I’m in Avondale Park. I’m watching random kids play baseball. The kids pepper the field. Gloves on their knees.
“Hey, batta batta batta!” they all chant. They look like third graders. The third-baseman looks like he has to go pee.
They all look like dreamers. Because that’s what all kids are, really. Dreamers. Do you remember what it was like to be a kid? Do you remember what it was like to get lost in a daydream?
The sun is low. The crickets are out. The pitcher is maybe 8 years old. And I’m falling into a daydream myself.
It’s hard to watch baseball without remembering my old man. My father loved baseball. No. He worshiped baseball. To him, baseball was high art.
Look at Norman Rockwell. You never saw Rockwell painting soccer, or pickleball, or water polo, or the luge. Rockwell painted baseball players. There’s just something about baseball.
My dad was a ball player. As an adult, he never missed a chance to play with a guys his age in some municipal field somewhere.
I used to go with him to games. My father would consult the cooler between every major play, cracking open an ice-cold can of Ovaltine. And whenever he pitched, I heard ladies in the stands say things like, “Oh, that’s John Dietrich. I think he once played triple-A ball.”
But it wasn’t true. Not entirely. My father tried out for a professional ball club, and lasted only a few days. He was a sidearm pitcher. His pitching was too wild, they said. They rejected him.
But then, my father was a man fraught with rejections. His whole life was rejection after rejection.
He came from an abusive home. He grew up poor. He wanted to be a navy pilot, but he was deaf in one ear, so the navy rejected him. Talk about dreams. His lifelong dream was shattered.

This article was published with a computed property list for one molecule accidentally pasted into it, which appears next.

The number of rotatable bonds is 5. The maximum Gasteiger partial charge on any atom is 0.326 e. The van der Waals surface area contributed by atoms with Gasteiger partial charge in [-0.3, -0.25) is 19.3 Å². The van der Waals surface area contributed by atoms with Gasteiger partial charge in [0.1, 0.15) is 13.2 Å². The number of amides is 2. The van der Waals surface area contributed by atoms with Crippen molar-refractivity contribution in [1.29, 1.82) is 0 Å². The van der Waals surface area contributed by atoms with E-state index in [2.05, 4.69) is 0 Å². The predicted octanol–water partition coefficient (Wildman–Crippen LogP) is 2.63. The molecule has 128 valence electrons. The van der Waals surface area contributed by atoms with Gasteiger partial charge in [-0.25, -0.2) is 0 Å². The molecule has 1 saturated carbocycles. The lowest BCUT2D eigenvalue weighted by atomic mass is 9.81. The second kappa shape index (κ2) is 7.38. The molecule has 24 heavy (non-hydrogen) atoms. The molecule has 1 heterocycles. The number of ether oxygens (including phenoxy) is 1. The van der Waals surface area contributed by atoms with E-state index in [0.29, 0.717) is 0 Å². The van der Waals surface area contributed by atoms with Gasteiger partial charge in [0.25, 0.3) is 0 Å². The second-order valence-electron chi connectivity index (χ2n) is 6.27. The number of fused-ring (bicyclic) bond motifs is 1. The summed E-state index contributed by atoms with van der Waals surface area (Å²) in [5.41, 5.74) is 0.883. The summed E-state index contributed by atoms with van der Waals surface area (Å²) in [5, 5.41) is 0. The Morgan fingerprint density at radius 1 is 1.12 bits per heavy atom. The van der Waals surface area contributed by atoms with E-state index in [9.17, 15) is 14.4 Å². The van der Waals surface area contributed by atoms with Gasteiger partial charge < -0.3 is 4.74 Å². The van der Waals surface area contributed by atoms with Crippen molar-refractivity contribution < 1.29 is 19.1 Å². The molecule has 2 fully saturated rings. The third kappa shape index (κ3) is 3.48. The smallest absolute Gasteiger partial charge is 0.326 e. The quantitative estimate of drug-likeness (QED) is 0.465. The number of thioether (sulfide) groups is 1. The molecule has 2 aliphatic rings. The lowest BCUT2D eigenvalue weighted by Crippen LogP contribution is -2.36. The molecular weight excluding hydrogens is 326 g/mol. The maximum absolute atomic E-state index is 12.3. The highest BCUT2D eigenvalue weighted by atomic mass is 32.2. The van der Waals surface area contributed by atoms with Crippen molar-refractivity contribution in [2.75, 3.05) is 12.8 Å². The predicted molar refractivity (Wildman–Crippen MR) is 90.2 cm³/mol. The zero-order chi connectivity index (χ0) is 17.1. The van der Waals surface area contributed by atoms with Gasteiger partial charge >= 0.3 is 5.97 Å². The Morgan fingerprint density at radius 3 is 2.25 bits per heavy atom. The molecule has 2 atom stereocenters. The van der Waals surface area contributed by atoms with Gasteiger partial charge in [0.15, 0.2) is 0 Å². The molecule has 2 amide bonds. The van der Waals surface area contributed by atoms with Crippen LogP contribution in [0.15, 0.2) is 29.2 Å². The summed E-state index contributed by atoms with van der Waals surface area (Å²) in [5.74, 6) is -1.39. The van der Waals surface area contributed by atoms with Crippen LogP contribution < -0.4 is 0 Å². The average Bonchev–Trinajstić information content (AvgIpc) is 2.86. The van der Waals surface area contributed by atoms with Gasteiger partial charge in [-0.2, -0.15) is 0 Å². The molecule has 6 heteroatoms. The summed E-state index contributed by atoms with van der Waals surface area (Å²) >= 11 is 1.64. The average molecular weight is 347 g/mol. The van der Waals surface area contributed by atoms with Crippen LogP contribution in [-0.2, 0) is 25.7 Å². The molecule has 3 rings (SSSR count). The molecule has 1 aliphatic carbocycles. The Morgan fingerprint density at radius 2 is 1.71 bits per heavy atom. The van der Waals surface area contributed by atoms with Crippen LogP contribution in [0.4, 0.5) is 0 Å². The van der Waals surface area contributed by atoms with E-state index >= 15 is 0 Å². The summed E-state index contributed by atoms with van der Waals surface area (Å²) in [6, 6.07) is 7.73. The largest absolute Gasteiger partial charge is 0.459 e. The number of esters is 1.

He wanted to be a chef once, he even enrolled in a school to learn the trade. But he couldn’t afford the tuition. My father even tried to learn to play guitar, but he didn’t have time to practice. He was too busy supporting a family on an ironworker’s salary.
But somehow, the old man always managed to find time to play ball for fun. I admire him for this.
He was tall and lean. And when he stood on the rubber, he became a Renoir. His heron-like legs were graceful. His windup was special: He’d hike his knee all the way to his chin, kick out his left leg, and pitch around his size-thirteen shoe.
The batter never even saw the ball.
“HEEE-RIKE!” the umpire would say.
My father shot himself with a hunting rifle. It happened three days after his 42nd birthday.
He seemed so old at the time. But now that I’m about his age, I understand that he was a baby.
For his entire life, my father had mental health problems. Bad ones. He was depressed. He had anxiety. He tried to take his life twice during his teen years. He cried out for help time and again, and nobody did a damn thing about it.
But now that I’m at this age, I want to do something about it.
Although frankly, I don’t know what to do. I’m sitting here in Avondale Park, watching kids play baseball, and I’m thinking about how there are 1.2 million suicide attempts every year. I’m thinking about how every 10 minutes in the U.S. someone dies by suicide.
People raise money for cancer. They raise money for leukemia. What about suicide?
Maybe we could raise money, right here in Avondale, to aid suicide prevention. Or maybe we could just raise awareness.
Maybe we could have a barbecue competition to benefit mental health. Maybe we could have a suicide 5K, where people run/walk to honor a loved one.
Or maybe we could all gather in a park like this and eat ribs, or barbecue, or tacos, or whatever. We could listen to bands play good music. We could remember those beautiful souls who left this world by their own hand, thereby breaking the hearts of those of us who loved them. Or maybe, here’s an idea, we could have a charity baseball game.
No. You’re right. It would never work.
But, hey, a kid can dream.